Pakistan: The ‘birth’ of a problem

The creation of Pakistan was one of the bloodiest incidents of modern history. As a country struggling to free itself from the clutches of imperialist Britain, India was not ready for such bloodshed and division, especially in the name of religion. But, because of Jinnah’s Muslim League and to an extent even Congress, Indians had to face the worst nightmare.

Sixty-three years on, the wound is still fresh and the chasms clear. In the hype and hoopla about the roles of Jinnah and Nehru in partition; we have missed the worst sufferers of the incident, the Indian Muslims.

The plight of Muslims who were opposed to partition could be summed up in the last words of Khan Abdul Ghaffar Khan that he conveyed to Mahatma Gandhi, “You have thrown us to the wolves.”

But the inevitable happened and thus began the plight of Indian Muslims- those who migrated and those who stayed on in India.


The Muslims of India migrated to Pakistan in the hope of a better future. They thought of living with their ‘own’ people in their ‘own’ land. But it was nothing more than a mere utopia. The bubble burst and the problem of being a ‘Muhajir’ cropped up soon enough.

The sacred word ‘Muhajir’ that was once used for none other than Prophet Muhammad himself, turned derogatory for the migrated Indian Muslims. Far from welcoming them, the natives of Pakistan treated them as second class citizens; as burdens on their society.

This led to the rise of Muhajir Quami Movement (MQM) against the oppressive Pakistan governments. After more than three decades of struggle, though the situation is now better for migrants, still the flares refuse to die down.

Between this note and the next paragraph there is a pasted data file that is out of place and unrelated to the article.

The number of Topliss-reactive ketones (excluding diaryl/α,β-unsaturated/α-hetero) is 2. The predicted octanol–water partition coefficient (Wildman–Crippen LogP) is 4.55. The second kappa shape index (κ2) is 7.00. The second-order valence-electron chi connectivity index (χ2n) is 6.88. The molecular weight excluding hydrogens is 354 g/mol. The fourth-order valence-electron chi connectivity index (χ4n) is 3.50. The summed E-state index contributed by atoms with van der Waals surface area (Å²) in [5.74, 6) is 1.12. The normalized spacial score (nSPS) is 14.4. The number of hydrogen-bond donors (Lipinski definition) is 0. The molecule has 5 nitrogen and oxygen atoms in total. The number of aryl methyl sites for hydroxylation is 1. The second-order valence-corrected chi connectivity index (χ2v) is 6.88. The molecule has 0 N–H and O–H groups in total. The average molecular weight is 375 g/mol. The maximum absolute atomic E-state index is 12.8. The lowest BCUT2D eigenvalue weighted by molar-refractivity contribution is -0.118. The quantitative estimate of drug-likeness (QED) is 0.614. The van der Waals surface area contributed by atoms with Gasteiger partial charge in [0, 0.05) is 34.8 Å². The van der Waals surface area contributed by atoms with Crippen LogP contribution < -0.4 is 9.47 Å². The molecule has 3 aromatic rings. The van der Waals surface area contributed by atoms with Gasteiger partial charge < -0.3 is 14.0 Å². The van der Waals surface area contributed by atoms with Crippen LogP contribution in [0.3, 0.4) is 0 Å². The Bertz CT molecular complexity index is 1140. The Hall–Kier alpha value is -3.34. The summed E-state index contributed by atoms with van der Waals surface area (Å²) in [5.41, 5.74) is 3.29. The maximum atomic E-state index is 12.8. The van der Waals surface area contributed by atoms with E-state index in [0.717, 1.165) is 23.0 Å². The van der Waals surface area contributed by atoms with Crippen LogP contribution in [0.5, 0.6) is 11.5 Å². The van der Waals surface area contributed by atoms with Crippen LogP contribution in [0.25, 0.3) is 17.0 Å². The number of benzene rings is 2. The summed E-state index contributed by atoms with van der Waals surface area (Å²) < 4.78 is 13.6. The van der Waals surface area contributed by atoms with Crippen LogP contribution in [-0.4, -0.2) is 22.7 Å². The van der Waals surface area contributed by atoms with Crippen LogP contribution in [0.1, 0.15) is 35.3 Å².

Poor economic condition of Indian Muslims

It is no hidden fact that the economic condition of Muslims in India is far from ideal. There are a number of theories that give various reasons for this, like government apathy, lack of education and ignorance, but there is one reason that most miss out, the migration of upper class and rich Muslims to Pakistan.

Though it may sound like a far fetched theory, but one cannot deny that most of the people who migrated to Pakistan were rich landlords. As they say, the cream of Muslims moved away from the country, leaving behind poor Muslims. This disturbed the balance of the society.

The situation further compounded by the government apathy towards Muslims and lack of dedicated plans towards the most downtrodden strata of society.

Since, the number of rich people within the society shrunk, there was not much hope for Indian Muslims apart from depending on government programs for development.

This theory can be justified by sighting the example of the Sikh community. They are among the most progressive in India and the main reason for it is their entrepreneurship and the community help they received, especially as refugees at the time of migration.


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